Remember the legal dispute between Nokia and Apple concerning patents? 6 months after Nokia filed its complaint against Apple, the two companies are still arguing about the claims they’re going to make. The core of the issue is Nokia’s wireless patents, the basic means for operating data and WiFi.

Since Nokia is a member of both ETSI and IEEE licensing groups, that oversee GSM and WiFi, the Finns are required to license their patents to companies who ask them. However, this needs to be done on certain terms, that can be negotiable. When Apple came asking for these patents, Nokia wanted a sort of barter, cross licensing the Cupertino company’s touchscreen patents.

Of course Apple refused and here we are now, with both firms suing each other. While Apple claims that Nokia is liable for breach of contract, the Finns have recently asked the court to dismiss Apples claims related to the contract. Apparently, the entire dispute is centred more on the contract terms and whether or not patents should have such conditions.

Reuters informs us that the first trial date is expected in 2012 or so, so we shouldn’t worry about seeing top notch lawyers fighting for these brands in court too soon.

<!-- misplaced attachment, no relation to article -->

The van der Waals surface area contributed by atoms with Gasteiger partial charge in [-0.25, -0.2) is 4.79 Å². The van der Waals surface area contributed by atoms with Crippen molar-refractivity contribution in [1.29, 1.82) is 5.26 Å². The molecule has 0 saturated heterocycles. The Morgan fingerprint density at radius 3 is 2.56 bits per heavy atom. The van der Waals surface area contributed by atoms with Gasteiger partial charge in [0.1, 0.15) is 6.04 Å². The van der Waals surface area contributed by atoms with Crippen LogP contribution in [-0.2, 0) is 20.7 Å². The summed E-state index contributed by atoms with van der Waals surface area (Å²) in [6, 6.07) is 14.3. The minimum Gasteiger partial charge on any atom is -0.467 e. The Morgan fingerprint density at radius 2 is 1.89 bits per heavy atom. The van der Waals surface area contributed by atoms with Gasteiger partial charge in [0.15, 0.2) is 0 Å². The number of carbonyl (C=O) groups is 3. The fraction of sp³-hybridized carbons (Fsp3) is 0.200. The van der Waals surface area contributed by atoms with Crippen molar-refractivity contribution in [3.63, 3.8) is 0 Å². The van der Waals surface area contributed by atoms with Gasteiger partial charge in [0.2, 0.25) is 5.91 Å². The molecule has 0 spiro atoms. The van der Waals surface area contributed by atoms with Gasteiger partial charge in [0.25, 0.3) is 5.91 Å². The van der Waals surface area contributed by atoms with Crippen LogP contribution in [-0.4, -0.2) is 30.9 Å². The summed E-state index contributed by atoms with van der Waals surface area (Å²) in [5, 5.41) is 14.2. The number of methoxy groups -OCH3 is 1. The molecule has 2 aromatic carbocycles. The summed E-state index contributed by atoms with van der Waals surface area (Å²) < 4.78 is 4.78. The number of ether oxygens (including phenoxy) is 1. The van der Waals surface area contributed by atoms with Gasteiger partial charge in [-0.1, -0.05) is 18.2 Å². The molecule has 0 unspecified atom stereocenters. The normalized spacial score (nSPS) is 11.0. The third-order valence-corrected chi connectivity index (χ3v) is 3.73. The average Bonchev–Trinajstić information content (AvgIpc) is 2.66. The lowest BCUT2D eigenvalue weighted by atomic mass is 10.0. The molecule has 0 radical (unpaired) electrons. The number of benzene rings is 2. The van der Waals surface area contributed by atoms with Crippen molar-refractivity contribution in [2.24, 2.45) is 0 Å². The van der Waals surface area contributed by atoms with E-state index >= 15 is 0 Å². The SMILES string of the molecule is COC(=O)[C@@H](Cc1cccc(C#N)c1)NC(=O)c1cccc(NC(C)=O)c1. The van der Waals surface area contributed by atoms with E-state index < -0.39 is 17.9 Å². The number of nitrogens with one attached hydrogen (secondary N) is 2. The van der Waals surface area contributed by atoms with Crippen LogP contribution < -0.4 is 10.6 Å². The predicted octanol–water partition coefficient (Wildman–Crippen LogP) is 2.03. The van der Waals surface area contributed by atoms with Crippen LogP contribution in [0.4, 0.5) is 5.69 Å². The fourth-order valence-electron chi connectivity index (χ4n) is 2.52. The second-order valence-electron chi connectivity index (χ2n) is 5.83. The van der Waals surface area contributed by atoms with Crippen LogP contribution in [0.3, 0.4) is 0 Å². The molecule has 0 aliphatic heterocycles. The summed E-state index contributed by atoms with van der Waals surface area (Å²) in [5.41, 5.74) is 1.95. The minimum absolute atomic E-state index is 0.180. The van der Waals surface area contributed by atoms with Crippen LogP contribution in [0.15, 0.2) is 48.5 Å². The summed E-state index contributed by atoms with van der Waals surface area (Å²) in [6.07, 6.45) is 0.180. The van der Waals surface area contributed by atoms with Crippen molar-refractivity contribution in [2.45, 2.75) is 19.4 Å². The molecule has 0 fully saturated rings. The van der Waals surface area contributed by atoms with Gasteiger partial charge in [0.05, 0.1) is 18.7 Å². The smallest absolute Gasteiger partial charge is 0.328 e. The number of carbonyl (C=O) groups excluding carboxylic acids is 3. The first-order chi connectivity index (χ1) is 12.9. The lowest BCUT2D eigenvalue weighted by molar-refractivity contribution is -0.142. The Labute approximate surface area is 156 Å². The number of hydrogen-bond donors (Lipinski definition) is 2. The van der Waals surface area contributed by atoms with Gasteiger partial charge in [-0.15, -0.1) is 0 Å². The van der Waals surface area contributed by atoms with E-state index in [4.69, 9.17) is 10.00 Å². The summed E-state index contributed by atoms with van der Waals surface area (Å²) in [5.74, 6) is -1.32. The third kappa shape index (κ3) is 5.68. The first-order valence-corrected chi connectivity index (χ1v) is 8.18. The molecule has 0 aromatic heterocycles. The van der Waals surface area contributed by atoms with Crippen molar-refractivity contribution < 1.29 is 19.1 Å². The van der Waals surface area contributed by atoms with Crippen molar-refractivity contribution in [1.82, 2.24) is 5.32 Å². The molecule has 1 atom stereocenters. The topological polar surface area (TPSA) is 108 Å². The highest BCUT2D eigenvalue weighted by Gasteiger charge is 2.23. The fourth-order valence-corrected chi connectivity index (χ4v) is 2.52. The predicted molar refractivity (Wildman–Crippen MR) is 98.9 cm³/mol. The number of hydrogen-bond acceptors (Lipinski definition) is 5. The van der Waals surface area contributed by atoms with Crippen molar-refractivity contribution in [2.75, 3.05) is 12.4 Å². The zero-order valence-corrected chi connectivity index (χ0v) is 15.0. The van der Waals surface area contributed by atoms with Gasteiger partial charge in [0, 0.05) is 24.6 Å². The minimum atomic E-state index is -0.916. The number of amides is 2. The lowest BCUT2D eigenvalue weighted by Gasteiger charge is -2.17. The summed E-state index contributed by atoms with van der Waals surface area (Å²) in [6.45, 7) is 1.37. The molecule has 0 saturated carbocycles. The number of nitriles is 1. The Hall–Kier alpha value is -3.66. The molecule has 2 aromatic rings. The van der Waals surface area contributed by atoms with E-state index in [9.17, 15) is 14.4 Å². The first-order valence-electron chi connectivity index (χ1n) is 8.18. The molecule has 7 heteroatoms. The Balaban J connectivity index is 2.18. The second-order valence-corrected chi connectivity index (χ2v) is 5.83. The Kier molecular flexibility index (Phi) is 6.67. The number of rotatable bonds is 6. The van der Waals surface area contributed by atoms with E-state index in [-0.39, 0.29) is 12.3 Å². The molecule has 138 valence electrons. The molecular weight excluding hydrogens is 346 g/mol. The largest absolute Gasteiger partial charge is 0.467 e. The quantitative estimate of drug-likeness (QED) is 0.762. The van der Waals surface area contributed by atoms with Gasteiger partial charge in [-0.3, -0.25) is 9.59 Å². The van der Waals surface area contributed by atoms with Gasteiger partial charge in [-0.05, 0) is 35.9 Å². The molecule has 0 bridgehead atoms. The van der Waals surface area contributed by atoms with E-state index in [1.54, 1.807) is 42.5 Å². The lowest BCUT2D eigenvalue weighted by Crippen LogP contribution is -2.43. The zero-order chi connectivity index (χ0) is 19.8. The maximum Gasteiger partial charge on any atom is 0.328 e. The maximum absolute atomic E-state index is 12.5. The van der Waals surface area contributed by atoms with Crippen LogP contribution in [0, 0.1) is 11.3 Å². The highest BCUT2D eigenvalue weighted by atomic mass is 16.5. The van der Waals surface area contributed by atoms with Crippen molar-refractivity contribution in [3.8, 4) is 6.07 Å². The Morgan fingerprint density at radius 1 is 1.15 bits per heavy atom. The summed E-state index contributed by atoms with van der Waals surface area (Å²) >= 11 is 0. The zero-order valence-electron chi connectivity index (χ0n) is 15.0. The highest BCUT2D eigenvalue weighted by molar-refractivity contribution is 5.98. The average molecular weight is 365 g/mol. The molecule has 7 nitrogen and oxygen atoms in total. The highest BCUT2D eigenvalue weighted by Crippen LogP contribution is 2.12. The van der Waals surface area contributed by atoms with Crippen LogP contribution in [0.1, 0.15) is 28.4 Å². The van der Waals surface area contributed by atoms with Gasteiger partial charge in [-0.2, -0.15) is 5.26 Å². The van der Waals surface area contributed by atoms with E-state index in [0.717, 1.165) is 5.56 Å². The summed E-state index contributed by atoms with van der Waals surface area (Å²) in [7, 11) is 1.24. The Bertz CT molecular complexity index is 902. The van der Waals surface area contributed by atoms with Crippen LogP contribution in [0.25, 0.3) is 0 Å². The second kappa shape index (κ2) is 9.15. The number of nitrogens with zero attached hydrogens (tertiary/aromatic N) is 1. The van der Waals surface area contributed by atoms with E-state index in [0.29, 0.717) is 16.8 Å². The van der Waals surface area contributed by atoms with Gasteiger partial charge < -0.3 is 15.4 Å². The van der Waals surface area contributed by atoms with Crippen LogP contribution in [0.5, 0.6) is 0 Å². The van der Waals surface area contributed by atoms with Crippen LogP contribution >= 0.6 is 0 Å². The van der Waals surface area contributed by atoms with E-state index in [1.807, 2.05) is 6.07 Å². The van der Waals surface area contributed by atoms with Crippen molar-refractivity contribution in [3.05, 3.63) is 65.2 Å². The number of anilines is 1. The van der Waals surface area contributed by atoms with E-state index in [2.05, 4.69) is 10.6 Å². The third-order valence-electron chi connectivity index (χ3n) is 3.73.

[via engadget]

  • Terry4dc

    A brief glance at Nokia’s filing would suggest that it lacks specific details in support of its allegations.
    Nokia may have a case, but their text appears to be along the lines of “it’s not fair”, where as the truth
    of most standardisation efforts is that it is not essential to use the patented art in order to comply
    with the standard; Nokia’s legal case appears to be simply a declaration that their patents are
    essential to standard compliance without giving detailed examples of a specific use or breach.
    Most standards by design simply do not require specific itemised patents in order to comply;
    so I am far from convinced, based on a casual perusal of the text and some of the Nokia patents.

    Terence D. C., B.A., M.A. (Cambridge, UK)